California's Geographic Names: A Gazetteer of Historic & Modern Names of the State
The definitive gazetteer of California. This book lists more than 50,000 geographical features including topographical features such as ridges, peaks, canyons and valleys; water features such as streams, lakes, waterfalls and springs; and cultural features such as cities, towns, crossroads and railroad sidings.
Entries, divided into 11 multiple-county regions for ease of use, list general and specific locations for each feature as well as listing the United States government quadrangle map on which it appears. Many entries include information about who named the feature, when and why, as well as alternate or obsolete names. Each item of information is documented by citing the map, book or other source used.
Approximately 11,000 cross references provide easy access to secondary names, as well as to key words in multiword English-language names. The work contains bibliographic information for each of the thousands of references cited and is completely indexed.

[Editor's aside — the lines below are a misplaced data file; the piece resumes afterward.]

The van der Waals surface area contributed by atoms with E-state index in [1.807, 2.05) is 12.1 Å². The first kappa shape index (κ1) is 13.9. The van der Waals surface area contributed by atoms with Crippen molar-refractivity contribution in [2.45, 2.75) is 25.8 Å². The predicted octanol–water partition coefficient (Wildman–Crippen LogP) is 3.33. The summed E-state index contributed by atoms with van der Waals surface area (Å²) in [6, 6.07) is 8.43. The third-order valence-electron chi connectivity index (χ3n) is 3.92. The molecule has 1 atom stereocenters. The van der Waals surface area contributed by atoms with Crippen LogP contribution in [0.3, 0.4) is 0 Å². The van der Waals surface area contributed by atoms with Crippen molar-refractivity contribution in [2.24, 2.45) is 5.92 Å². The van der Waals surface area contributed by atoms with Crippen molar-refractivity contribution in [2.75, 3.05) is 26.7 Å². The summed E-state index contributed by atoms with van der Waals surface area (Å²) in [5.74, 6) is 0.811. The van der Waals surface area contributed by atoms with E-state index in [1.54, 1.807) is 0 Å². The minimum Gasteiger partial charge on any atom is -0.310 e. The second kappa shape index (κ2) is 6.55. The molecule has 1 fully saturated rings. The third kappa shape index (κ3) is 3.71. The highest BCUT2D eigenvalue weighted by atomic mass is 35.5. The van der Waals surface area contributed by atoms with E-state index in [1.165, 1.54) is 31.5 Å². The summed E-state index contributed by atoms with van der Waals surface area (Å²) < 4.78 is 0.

This volume is useful to anyone interested in California history, geography or current events.
What people are saying - Write a review
I'm reviewing one tiny, wee bit of this book: the entry about the Dos Palos Y. I grew up there. The location is incorrect. The Y is 11-12 miles east of Los Banos and 5 miles north of Dos Palos. The Y is the spot where Highways 152 and 33 blend moving north and west, or split moving south and east. Before the highway(s) were moved north when I was a child, the junction formed the letter Y, hence the name. The section of frontage road left after the move was renamed Azusa Avenue. I would like to know the source for "Dos Palos Wye". I have never heard that and have described why it is a Y. I can only imagine it was in a correspondence and spelled phonetically.
I hope other entries are more accurate.